Animal Collective - Sung Tongs (2004)
First Heard: 2004
I'd heard about Animal Collective on the year end list of a website I liked back then, The Milk Factory, they listed Here Comes The Indian and I was like "whoa that sounds cool" and never listened to it. Then the Who Can Win A Rabbit video was blowing up on Pitchfork and my roommate was like dude you gotta see this and then I was hooked.

Listens since 2016: 2/18/2016, 2/25/2016, 6/19/2016

OK what the fuck. I genuinely cannot believe this. Part of it is because I saw them perform this album live in full in 2018 so I kind of did listen to the album in full. But wow I am surprised because I really thought I had listened to this a bunch in the past few years. Like I was thinking "oh man I am about to paste a bunch of dates in here". This has genuinely shocked me.

But yeah this band is very significant for me. They were a big part of my college years and connecting with other fans has led me to meeting many great friends and even my future wife, which is really cool. So I'll readily admit that I am biased towards this band, and actually completely sympathize with people who don't like the band and are frustrated by all the zealots. I am not a zealot though, and I think it's totally fair for anyone to hate their music or feel absolutely nothing from it. I am a fanatic though, like I'd argue that Painting With is actually their best version of the indie pop band they became starting with Feels. Sung Tongs was their last weird album, and it is my favorite. But yeah, if you already know that you don't care about Animal Collective I think that is an entirely reasonable conclusion you have come to and I don't want to try to persuade you to feel differently. Especially with this album, which if you wanted to be uncharitable you could compare to this song from The Godz where they impersonate cats in heat over acoustic guitars https://www.youtube.com/watch?v=T5Tm1xt0t7o but you would be wrong to put a negative light on that, because that song is amazing.

People say that Spirit They've Gone, Spirit They've Vanished is the first Animal Collective album, but that's wrong because it's an album that was written by Avey Tare that Panda Bear came in and drummed on after the fact, so well that he deserved top billing. And he did. But the core of those songs was created by Avey alone. And this distinction is important because Animal Collective starts on Hollindagain, at their most abstract, with all of them figuring out what the music is together. The story of Animal Collective is a group of boys jumping into the deep end and finding their way back into songs, going through a lot of uncomfortable periods along the way. Here is an anecdote that Avey posted on the messageboard back in the day about the Here Comes The Indian days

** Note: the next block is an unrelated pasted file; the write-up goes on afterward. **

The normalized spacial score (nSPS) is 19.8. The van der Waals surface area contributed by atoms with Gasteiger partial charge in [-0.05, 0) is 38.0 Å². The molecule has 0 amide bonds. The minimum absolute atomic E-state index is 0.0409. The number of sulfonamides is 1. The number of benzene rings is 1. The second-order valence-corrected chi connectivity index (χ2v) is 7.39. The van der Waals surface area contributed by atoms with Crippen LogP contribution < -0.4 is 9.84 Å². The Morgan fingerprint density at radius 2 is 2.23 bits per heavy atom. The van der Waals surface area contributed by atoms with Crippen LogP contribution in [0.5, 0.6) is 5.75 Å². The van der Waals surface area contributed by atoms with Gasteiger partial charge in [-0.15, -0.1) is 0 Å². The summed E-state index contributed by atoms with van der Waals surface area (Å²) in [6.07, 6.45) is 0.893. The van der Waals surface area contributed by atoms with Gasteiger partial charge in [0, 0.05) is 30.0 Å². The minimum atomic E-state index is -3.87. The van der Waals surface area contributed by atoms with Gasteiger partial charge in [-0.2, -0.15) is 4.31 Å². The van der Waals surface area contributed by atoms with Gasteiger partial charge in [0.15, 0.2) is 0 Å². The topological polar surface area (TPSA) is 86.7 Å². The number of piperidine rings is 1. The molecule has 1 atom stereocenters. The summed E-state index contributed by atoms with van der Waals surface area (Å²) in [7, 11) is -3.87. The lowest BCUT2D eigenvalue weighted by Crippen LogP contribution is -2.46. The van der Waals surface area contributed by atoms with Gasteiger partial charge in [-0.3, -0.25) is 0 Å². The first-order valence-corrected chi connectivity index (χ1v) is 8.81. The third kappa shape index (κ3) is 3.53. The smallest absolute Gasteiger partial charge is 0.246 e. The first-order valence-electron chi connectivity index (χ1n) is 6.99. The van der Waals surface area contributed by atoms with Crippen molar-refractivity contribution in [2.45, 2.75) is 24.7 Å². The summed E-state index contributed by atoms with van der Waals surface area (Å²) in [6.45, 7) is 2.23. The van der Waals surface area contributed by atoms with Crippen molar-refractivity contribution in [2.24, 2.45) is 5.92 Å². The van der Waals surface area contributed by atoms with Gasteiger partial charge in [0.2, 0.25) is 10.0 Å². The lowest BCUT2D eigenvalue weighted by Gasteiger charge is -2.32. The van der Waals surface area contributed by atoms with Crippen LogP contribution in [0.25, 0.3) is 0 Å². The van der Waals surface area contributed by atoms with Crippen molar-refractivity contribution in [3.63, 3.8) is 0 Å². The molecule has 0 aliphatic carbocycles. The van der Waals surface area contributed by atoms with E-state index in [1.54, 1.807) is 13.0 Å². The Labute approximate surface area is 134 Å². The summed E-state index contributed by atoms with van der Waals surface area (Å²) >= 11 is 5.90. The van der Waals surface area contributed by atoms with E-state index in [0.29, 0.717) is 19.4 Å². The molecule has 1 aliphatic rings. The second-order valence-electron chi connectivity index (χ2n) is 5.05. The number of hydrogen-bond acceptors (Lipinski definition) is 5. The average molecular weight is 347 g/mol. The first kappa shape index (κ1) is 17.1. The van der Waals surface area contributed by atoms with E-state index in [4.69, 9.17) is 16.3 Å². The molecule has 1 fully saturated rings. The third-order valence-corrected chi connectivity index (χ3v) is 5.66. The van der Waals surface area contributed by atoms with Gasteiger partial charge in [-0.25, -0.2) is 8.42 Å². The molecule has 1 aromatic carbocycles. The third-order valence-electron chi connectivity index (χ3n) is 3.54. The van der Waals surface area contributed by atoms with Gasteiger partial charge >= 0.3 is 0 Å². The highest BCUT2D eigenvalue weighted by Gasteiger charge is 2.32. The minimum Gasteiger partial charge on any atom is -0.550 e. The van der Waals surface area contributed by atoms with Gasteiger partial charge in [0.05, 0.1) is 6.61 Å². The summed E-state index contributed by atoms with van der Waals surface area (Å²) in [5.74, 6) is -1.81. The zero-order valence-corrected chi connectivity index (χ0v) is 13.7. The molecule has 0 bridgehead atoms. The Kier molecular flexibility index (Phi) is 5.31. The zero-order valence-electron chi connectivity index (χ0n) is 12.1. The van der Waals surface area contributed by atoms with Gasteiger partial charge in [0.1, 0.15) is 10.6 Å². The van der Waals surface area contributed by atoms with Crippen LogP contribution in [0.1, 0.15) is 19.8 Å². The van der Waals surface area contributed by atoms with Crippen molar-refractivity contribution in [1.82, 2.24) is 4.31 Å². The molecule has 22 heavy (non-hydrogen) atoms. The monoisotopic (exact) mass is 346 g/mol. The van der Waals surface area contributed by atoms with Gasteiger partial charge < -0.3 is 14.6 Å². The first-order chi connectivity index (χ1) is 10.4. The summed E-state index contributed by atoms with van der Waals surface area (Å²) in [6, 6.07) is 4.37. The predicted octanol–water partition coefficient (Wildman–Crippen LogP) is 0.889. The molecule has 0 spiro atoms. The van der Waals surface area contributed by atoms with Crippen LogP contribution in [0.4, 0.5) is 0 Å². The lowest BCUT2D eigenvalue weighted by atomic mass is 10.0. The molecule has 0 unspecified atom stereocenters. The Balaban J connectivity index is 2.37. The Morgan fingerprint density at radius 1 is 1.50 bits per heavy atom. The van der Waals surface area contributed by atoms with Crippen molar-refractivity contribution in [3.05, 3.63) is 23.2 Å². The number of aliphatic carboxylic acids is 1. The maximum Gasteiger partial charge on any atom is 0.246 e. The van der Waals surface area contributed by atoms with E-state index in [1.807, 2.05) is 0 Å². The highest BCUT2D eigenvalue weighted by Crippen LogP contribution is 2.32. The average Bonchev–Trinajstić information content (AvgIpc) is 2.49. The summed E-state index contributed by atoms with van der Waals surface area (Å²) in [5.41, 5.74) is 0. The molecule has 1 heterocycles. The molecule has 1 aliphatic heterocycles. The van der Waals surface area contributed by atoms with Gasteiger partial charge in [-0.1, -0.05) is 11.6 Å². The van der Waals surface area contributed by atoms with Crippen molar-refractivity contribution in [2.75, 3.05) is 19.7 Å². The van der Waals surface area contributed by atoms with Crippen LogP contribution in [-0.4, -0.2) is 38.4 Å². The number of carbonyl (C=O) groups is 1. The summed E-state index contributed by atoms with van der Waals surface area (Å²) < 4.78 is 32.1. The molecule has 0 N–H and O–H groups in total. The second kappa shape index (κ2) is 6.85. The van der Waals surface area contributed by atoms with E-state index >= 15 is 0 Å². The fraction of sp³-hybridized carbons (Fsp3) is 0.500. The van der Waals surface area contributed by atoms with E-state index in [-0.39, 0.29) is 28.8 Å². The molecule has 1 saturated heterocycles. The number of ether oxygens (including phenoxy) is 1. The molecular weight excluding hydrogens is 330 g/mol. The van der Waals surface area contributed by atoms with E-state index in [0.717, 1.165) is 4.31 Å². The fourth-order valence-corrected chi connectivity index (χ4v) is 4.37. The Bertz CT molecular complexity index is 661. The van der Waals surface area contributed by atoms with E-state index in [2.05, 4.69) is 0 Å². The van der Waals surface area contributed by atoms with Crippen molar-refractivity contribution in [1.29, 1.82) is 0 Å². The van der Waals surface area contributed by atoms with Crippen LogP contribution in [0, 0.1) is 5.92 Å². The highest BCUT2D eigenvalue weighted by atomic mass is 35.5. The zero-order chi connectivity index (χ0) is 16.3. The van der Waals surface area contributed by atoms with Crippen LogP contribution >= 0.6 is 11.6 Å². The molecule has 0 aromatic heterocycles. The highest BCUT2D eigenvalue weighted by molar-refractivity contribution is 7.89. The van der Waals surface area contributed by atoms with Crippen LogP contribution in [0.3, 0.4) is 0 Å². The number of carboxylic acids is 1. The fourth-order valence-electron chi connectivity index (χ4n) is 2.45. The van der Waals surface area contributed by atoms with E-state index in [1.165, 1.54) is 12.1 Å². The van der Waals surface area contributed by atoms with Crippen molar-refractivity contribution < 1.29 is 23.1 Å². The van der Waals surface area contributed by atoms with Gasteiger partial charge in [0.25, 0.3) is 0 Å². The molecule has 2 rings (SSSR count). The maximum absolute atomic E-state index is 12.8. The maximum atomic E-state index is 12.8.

Quote:
That was a really weird time for noah. He insisted on us always calling him edgar and so we had to introduce him to all the promoters that way. I remember once he took morphine that i gave him and he was all drugged up when we were out with the promoters and it was really funny cause he could barely stay awake and we were all like "awwww come on edgar..stick with us keep going". Kind of like what i sing in infant dressing table.


They crawled their way back through the drugged up detritus, making it matter for the music along the way, but also finding more and more clear song forms as they made more albums but were on a direction for being in a bad place. By Sung Tongs, it had taken a toll, and only Avey Tare and Panda Bear remained in the band. They had stripped their music down and were performing music that did not seem like it would have much commercial appeal https://www.youtube.com/watch?v=yqQ7tU26Q6E